Search for specific education indicators by country, theme or level of education and compare the results using interactive charts and tables.

Base Theme

Education at a Glance 2018 (EAG 2018): Highlights
EAG 2018, Chapter A: The output of educational institutions and the impact of learning
EAG 2018, Chapter B: Access to education, participation and progression
EAG 2018, Chapter C: Financial resources invested in education
EAG 2018, Chapter D: Teachers, learning environment and organisation of schools
TALIS 2018: Full selection of indicators
Survey of Adult Skills (PIAAC 2015): Full selection of indicators
PISA 2015: Full selection of indicators
PISA 2015 (Volume III): Students' Well-Being
PISA 2015 (Volume IV): Students' Financial Literacy
PISA 2015 (Volume V): Collaborative Problem Solving
Access & Participation
Organisation & Governance
Finance & Funding
Learning environment
Teachers
Evaluation & Quality assurance
Equity
Gender
Digital divide
Socio-economic status
Migrant background
Economic & Social outcomes
Impact of the global economic crisis on education
Internationalisation
Research & Innovation in education
School leadership
Trends shaping education
Attainment
Skills
Low performers
Computers, education and skills
Early childhood education and care
Tertiary education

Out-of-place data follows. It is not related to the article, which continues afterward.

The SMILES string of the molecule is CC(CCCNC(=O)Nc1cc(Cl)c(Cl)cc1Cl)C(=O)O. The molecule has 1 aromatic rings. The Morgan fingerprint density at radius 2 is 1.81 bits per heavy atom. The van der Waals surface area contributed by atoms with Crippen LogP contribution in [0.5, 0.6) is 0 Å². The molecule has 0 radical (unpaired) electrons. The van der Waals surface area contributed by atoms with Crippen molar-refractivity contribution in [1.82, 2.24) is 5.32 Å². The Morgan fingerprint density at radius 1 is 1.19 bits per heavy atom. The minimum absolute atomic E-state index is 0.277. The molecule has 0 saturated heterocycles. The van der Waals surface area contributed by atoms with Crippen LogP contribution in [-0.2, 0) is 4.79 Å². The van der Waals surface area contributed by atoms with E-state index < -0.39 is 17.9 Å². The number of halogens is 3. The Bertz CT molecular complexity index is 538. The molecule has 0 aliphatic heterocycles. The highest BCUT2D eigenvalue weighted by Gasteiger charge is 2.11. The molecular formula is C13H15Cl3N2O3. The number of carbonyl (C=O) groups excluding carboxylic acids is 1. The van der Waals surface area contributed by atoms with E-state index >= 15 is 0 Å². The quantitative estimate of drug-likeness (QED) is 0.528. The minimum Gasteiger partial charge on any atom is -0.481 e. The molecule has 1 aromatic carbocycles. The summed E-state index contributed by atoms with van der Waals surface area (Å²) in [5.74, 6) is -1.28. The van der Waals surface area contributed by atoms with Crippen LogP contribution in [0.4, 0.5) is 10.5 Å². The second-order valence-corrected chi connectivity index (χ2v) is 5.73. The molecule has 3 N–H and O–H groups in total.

Demographic, social and economic indicators
Low performers
In PISA, "low-performers" are students who perform below the proficiency baseline Level 2 in mathematics, reading and/or science (i.e. they score at Level 1 or below).

  • On average across OECD countries, some 28% of students score below the baseline level of proficiency in at least one of the three core subjects that PISA 2015 assesses (reading, mathematics and science). The share of low-performers is greater in mathematics (23%) than in reading (18%) or science (18%). Some 12% of students are low-performers in all three subjects.
  • On average across OECD countries, there are 14% more low-performing students in mathematics among immigrant students than among non-immigrant students.
  • In PISA 2012, there were 20% more low-performing students enrolled in vocational programmes than those in general programmes, 22% more among those with no pre-primary education compared to those who attended pre-primary school for at least a year and 28% more among students with a socio-economically disadvantaged background than among those with a high socio-economic status.
  • In nearly all countries participating in PISA 2012, most of low-performers in mathematics, reading and science are boys (60% on average across OECD). In Latvia and Finland this figure amounts to more than 70% and only in Colombia and Lichtenstein less than half of low-performing students are boys.